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-   -   Video Conferencing: Honestly, I am listening! (http://support.avaya.com/forums/showthread.php?t=3933)

nash 11-22-2013 06:40 AM

Video Conferencing: Honestly, I am listening!... Sorry, what was the question?
 
With most people using dual monitors allowing them to multi-task, is it acceptable to openly show this type of distraction when in a Video conference?

roberto 11-22-2013 09:46 AM

Most people have their laptop and a desktop monitor these days. If you place them just right (one above the other is a good configuration), you can be on a video conference while still monitoring e-mails, and it still looks like you are looking at the screen.

The dead give-away is if you start banging away at your keyboard and forget to mute! :o

The real distraction culprits are all the pop-ups for new IMs, new e-mails, web-page pop-ups/flash sliding graphics, etc....

Then to make it even more distracting there are different sounds when a pop-up comes up....ding-ding...bling-bling....All of this just to make sure you look away from the screen towards the pop-up.

If the pop-up piques your curiosity (why is my colleague pinging me, oooh...that MSN headliner looks interesting, etc...), BAM! you are now "multi-tasking" - one thing productive, one not so much.

Is this acceptable (rhetorically)?...I say no! :)....But you can't blame the user either, really. They are just another victim falling prey to our dual-monitor world of more desktop space is better society.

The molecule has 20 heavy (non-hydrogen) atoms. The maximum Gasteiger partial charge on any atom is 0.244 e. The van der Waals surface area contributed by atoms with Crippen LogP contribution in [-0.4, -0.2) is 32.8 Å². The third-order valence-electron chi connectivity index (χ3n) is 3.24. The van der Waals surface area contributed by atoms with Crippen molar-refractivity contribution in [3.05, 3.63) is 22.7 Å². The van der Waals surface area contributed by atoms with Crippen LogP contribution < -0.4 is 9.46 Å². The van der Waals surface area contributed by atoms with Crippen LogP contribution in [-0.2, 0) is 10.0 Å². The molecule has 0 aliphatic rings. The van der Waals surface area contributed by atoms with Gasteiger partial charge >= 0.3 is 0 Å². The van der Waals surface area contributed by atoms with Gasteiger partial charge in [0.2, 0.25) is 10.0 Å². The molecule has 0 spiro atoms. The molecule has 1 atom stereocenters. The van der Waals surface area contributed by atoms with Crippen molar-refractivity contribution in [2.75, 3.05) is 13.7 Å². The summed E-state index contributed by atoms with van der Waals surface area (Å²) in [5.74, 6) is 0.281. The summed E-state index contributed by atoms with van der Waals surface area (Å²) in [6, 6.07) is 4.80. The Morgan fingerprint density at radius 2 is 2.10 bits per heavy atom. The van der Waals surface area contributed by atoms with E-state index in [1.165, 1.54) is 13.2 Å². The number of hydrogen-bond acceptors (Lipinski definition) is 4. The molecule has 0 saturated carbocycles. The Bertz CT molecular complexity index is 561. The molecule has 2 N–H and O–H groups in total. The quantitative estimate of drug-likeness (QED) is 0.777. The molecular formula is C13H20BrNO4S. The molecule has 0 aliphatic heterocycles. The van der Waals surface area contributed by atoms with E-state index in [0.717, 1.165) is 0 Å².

What we need: An Exclusivity Clause Feature. Turn it on, and only one thing remains active. No pop-ups, distracting sounds, etc... Perhaps even let the video conferencing/audio conferencing client trigger the Exclusivity Clause.

How's that for an idea!

nash 11-22-2013 09:57 AM

Awesome idea. We could give certain processes higher priorities than others. They could stop other applications from becoming distinct distractions. Almost like a content pop-up blocker or notification popper. It could alert if the application lost focus.

Or how about a feature where if it detected your face (eyes) were not looking at the screen for a fixed amount of time it would generate an alert.

To be honest - I could do with the "Exclusivity Clause Feature" in everyday life. :-)

roberto 11-22-2013 11:14 AM

Quote:

Originally Posted by nash (Post 9038)
Or how about a feature where if it detected your face (eyes) were not looking at the screen for a fixed amount of time it would generate an alert.

Not sure if I would want another "alert" :eek:

But a "distract-o-meter" gauge! Now that would be something unique.

Imagine if the video conferencing client tracked how much time your eyes remained focused on the video conference call screen. As the call progresses, the gauges against each participant fills up accordingly.

At the end of the call we would all know who were naughty and who were nice.


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